Up near the KCR campground area, the folks from the American Huey 369th Organization flew in from Peru, Indiana to offer Creek attendees rides in their Vietnam era Bell UH-1H “Huey” helicopter number 70-16369. The official name of the Bell helicopter is the Iroquois, but it became better known by its nickname “Huey” derived from its model designation UH-1 (Utility Helicopter). The sight and unique sound of the Huey made it an indelible icon of the Vietnam War. Huey 369 was originally assigned to the 498th Medical Company where it was first utilized as a Medevac Air Ambulance or “Dustoff” aircraft during the Vietnam War. The Huey helicopter has been credited with saving the lives of many battlefield casualties by quickly evacuating wounded troops out of harm’s way to rear area medical facilities for treatment.
The Firing Line
The firing line was bristling with machine guns and small-arms of every description, including several of the crowd-pleasing miniguns and cannons. Despite the increase in price and decrease in availability of ammunition experienced in recent times, it was certainly not evident by the amount fire being put on the targets downrange. Knob Creek range personal kept the shooters supplied with numerous targets to include vehicles, appliances and boats… rigged with explosives. Diligent KCR range officers were present to keep everyone safe. The night shoot, which is like a fireworks display on steroids, was awesome as usual with the sight and sound of thousands of tracers, incendiary rounds and huge explosions lighting up the Kentucky sky. The Saturday night shoot can only be described as exhilarating, and something that one just doesn’t grow tired of seeing.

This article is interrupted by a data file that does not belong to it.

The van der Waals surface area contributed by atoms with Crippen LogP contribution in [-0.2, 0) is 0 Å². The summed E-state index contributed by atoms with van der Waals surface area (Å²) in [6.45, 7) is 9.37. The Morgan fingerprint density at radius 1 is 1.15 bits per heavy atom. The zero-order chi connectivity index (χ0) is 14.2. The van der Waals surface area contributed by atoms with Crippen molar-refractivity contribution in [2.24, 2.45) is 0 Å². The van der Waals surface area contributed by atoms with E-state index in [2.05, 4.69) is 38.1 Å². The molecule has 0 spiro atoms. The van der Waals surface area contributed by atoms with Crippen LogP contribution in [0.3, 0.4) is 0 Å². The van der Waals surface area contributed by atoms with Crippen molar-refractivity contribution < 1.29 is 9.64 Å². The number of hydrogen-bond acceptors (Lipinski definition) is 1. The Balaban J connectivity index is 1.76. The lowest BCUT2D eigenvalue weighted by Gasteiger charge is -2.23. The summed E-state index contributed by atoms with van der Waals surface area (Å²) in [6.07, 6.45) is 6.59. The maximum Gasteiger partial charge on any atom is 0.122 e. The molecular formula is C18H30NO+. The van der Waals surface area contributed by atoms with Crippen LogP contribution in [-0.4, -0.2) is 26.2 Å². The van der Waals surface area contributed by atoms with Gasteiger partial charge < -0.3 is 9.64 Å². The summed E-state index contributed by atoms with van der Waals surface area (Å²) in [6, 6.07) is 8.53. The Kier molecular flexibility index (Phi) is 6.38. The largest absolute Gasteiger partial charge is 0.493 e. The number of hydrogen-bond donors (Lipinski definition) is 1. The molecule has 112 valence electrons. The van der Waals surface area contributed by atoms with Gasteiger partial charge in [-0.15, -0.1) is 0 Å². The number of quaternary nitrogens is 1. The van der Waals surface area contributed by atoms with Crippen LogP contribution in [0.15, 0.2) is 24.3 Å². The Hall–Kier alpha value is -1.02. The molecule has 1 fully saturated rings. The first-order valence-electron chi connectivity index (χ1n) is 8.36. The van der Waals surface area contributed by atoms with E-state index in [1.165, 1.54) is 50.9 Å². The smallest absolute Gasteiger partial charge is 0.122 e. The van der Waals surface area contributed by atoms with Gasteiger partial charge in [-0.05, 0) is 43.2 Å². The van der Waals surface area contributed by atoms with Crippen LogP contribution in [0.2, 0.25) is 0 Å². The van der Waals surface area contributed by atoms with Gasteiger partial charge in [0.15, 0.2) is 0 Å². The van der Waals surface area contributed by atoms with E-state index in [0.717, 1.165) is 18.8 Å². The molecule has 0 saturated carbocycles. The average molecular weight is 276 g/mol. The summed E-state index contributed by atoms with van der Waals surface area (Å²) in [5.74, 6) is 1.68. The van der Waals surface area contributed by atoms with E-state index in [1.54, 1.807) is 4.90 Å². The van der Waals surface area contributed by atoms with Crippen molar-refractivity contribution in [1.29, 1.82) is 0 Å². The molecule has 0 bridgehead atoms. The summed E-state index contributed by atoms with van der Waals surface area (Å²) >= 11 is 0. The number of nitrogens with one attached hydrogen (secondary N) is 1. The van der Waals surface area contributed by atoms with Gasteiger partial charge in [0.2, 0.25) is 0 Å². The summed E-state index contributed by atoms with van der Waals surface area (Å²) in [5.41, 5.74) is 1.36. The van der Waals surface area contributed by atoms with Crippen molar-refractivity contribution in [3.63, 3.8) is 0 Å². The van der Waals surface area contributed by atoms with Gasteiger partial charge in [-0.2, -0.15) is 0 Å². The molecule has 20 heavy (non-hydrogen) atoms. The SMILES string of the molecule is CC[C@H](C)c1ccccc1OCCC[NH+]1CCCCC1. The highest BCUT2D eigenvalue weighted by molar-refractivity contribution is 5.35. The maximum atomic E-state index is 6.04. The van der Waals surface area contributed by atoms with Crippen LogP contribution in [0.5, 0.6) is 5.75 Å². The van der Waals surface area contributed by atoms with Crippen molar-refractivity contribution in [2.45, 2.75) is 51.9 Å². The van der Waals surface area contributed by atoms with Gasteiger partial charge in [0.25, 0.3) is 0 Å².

Other Area Attractions
While visiting the Knob Creek Range there are other interesting things to see in the surrounding area. The Fort Knox Army base “Home of Armor” is just southwest of Knob Creek on the Dixie Highway (route 31W) near the city of Radcliff. For visitors, the facility features the General George S. Patton Museum and the United States Gold Bullion Depository. Unfortunately, the Patton museum is currently being down-sized and many of the exhibits are being transferred to Fort Benning, Georgia. Despite the change, there are still a number of interesting displays. On the way to Fort Knox there are numerous surplus stores scattered along the Dixie Highway. Traveling north back from Fort Knox on the Dixie Highway, just a few miles past Route 44 that leads to the Knob Creek range, is Mark’s Feed Store located in Valley Station. Mark’s is famous for their outstanding barbecue rib dinners and southern hospitality and is a favorite eatery of many Knob Creek shooters and vendors.
The Knob Creek shoot and show is a semiannual event held in April and October. If you are interested in attending there are more details on their website at http://www.knobcreekrange.com/ as well as a list of area motels. Be advised that motel reservations need to be made well in advance of the event. The Knob Creek spring shoot is scheduled for April 8, 9 and 10, 2011. Eye and ear protection is highly recommended.
|This article first appeared in Small Arms Review V14N5 (February 2011)|
and was posted online on November 1, 2011